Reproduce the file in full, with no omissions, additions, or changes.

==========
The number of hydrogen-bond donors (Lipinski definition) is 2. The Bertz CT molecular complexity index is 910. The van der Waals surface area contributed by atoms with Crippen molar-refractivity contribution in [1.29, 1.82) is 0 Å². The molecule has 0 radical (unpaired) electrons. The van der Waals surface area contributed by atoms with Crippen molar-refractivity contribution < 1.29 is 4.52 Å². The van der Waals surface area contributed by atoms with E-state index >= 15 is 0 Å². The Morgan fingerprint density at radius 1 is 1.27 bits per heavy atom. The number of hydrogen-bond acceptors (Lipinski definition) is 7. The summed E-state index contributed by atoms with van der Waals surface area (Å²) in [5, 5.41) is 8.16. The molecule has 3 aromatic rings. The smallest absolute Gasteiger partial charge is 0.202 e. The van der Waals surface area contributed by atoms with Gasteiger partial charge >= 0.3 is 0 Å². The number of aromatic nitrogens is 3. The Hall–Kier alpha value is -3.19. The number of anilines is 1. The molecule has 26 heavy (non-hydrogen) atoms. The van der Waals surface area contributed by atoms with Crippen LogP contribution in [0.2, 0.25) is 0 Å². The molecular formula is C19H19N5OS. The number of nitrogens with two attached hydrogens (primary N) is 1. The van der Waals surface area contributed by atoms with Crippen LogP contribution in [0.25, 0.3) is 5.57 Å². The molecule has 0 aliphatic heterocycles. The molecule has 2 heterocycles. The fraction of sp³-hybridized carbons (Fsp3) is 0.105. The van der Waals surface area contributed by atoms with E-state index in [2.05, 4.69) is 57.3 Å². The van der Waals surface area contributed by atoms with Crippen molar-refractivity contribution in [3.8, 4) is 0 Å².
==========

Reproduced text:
The number of hydrogen-bond donors (Lipinski definition) is 2. The Bertz CT molecular complexity index is 910. The van der Waals surface area contributed by atoms with Crippen molar-refractivity contribution in [1.29, 1.82) is 0 Å². The molecule has 0 radical (unpaired) electrons. The van der Waals surface area contributed by atoms with Crippen molar-refractivity contribution < 1.29 is 4.52 Å². The van der Waals surface area contributed by atoms with E-state index >= 15 is 0 Å². The Morgan fingerprint density at radius 1 is 1.27 bits per heavy atom. The number of hydrogen-bond acceptors (Lipinski definition) is 7. The summed E-state index contributed by atoms with van der Waals surface area (Å²) in [5, 5.41) is 8.16. The molecule has 3 aromatic rings. The smallest absolute Gasteiger partial charge is 0.202 e. The van der Waals surface area contributed by atoms with Gasteiger partial charge >= 0.3 is 0 Å². The number of aromatic nitrogens is 3. The Hall–Kier alpha value is -3.19. The number of anilines is 1. The molecule has 26 heavy (non-hydrogen) atoms. The van der Waals surface area contributed by atoms with Crippen LogP contribution in [0.2, 0.25) is 0 Å². The molecular formula is C19H19N5OS. The number of nitrogens with two attached hydrogens (primary N) is 1. The van der Waals surface area contributed by atoms with Crippen LogP contribution in [0.25, 0.3) is 5.57 Å². The molecule has 0 aliphatic heterocycles. The molecule has 2 heterocycles. The fraction of sp³-hybridized carbons (Fsp3) is 0.105. The van der Waals surface area contributed by atoms with E-state index in [2.05, 4.69) is 57.3 Å². The van der Waals surface area contributed by atoms with Crippen molar-refractivity contribution in [3.8, 4) is 0 Å².